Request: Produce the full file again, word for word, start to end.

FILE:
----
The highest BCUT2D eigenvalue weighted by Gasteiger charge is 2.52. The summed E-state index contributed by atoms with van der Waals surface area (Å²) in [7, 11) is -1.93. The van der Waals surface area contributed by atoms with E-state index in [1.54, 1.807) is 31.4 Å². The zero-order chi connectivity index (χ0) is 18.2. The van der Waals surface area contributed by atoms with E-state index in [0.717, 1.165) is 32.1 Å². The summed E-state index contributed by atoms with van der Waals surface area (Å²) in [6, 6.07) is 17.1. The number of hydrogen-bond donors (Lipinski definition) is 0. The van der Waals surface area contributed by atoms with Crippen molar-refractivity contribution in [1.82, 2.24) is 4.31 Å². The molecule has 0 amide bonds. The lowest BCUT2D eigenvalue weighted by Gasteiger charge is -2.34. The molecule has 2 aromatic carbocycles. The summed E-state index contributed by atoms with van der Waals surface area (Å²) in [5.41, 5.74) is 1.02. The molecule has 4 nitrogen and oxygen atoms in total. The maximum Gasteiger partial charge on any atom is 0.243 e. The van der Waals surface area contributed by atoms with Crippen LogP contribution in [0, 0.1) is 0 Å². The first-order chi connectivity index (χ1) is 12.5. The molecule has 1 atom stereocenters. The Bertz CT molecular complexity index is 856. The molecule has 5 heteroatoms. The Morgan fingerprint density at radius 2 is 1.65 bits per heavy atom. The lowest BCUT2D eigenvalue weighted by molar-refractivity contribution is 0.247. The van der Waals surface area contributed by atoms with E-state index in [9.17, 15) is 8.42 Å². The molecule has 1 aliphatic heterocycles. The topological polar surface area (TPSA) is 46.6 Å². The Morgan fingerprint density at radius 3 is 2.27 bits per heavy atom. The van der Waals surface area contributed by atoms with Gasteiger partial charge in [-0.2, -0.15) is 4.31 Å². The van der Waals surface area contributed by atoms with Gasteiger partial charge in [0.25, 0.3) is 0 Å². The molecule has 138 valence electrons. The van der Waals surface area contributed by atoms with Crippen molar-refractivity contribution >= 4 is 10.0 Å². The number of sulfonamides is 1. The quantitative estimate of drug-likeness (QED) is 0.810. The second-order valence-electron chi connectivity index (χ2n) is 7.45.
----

The highest BCUT2D eigenvalue weighted by Gasteiger charge is 2.52. The summed E-state index contributed by atoms with van der Waals surface area (Å²) in [7, 11) is -1.93. The van der Waals surface area contributed by atoms with E-state index in [1.54, 1.807) is 31.4 Å². The zero-order chi connectivity index (χ0) is 18.2. The van der Waals surface area contributed by atoms with E-state index in [0.717, 1.165) is 32.1 Å². The summed E-state index contributed by atoms with van der Waals surface area (Å²) in [6, 6.07) is 17.1. The number of hydrogen-bond donors (Lipinski definition) is 0. The van der Waals surface area contributed by atoms with Crippen molar-refractivity contribution in [1.82, 2.24) is 4.31 Å². The molecule has 0 amide bonds. The lowest BCUT2D eigenvalue weighted by Gasteiger charge is -2.34. The molecule has 2 aromatic carbocycles. The summed E-state index contributed by atoms with van der Waals surface area (Å²) in [5.41, 5.74) is 1.02. The molecule has 4 nitrogen and oxygen atoms in total. The maximum Gasteiger partial charge on any atom is 0.243 e. The van der Waals surface area contributed by atoms with Crippen LogP contribution in [0, 0.1) is 0 Å². The first-order chi connectivity index (χ1) is 12.5. The molecule has 1 atom stereocenters. The Bertz CT molecular complexity index is 856. The molecule has 5 heteroatoms. The Morgan fingerprint density at radius 2 is 1.65 bits per heavy atom. The lowest BCUT2D eigenvalue weighted by molar-refractivity contribution is 0.247. The van der Waals surface area contributed by atoms with E-state index in [9.17, 15) is 8.42 Å². The molecule has 1 aliphatic heterocycles. The topological polar surface area (TPSA) is 46.6 Å². The Morgan fingerprint density at radius 3 is 2.27 bits per heavy atom. The van der Waals surface area contributed by atoms with Gasteiger partial charge in [-0.2, -0.15) is 4.31 Å². The van der Waals surface area contributed by atoms with Gasteiger partial charge in [0.25, 0.3) is 0 Å². The molecule has 138 valence electrons. The van der Waals surface area contributed by atoms with Crippen molar-refractivity contribution >= 4 is 10.0 Å². The number of sulfonamides is 1. The quantitative estimate of drug-likeness (QED) is 0.810. The second-order valence-electron chi connectivity index (χ2n) is 7.45.